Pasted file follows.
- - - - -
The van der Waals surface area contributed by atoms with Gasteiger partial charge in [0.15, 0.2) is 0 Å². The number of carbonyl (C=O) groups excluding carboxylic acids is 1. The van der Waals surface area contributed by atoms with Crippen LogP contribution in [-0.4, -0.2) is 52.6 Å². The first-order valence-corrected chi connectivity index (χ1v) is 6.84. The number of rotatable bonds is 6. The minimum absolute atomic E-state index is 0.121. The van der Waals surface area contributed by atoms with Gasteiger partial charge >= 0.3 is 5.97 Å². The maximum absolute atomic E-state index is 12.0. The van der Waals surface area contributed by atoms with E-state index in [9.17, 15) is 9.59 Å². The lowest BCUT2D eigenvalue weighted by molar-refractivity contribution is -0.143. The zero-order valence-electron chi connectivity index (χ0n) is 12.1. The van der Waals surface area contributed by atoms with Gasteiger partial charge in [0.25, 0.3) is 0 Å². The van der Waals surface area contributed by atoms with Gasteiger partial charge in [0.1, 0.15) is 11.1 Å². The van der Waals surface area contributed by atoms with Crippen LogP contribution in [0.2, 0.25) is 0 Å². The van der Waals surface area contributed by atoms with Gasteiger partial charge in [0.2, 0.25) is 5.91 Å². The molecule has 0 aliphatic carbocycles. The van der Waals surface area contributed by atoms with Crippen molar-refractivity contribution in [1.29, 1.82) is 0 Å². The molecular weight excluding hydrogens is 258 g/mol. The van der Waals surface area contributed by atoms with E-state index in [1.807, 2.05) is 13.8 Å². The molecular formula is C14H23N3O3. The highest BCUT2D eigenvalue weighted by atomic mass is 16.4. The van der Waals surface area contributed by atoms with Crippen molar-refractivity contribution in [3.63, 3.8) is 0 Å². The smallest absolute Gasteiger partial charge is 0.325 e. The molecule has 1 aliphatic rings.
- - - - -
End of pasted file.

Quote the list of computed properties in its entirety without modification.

The van der Waals surface area contributed by atoms with Gasteiger partial charge in [0.15, 0.2) is 0 Å². The number of carbonyl (C=O) groups excluding carboxylic acids is 1. The van der Waals surface area contributed by atoms with Crippen LogP contribution in [-0.4, -0.2) is 52.6 Å². The first-order valence-corrected chi connectivity index (χ1v) is 6.84. The number of rotatable bonds is 6. The minimum absolute atomic E-state index is 0.121. The van der Waals surface area contributed by atoms with Gasteiger partial charge >= 0.3 is 5.97 Å². The maximum absolute atomic E-state index is 12.0. The van der Waals surface area contributed by atoms with E-state index in [9.17, 15) is 9.59 Å². The lowest BCUT2D eigenvalue weighted by molar-refractivity contribution is -0.143. The zero-order valence-electron chi connectivity index (χ0n) is 12.1. The van der Waals surface area contributed by atoms with Gasteiger partial charge in [0.25, 0.3) is 0 Å². The van der Waals surface area contributed by atoms with Gasteiger partial charge in [0.1, 0.15) is 11.1 Å². The van der Waals surface area contributed by atoms with Crippen LogP contribution in [0.2, 0.25) is 0 Å². The van der Waals surface area contributed by atoms with Gasteiger partial charge in [0.2, 0.25) is 5.91 Å². The molecule has 0 aliphatic carbocycles. The van der Waals surface area contributed by atoms with Crippen molar-refractivity contribution in [1.29, 1.82) is 0 Å². The molecular weight excluding hydrogens is 258 g/mol. The van der Waals surface area contributed by atoms with E-state index in [1.807, 2.05) is 13.8 Å². The molecular formula is C14H23N3O3. The highest BCUT2D eigenvalue weighted by atomic mass is 16.4. The van der Waals surface area contributed by atoms with Crippen molar-refractivity contribution in [3.63, 3.8) is 0 Å². The smallest absolute Gasteiger partial charge is 0.325 e. The molecule has 1 aliphatic rings.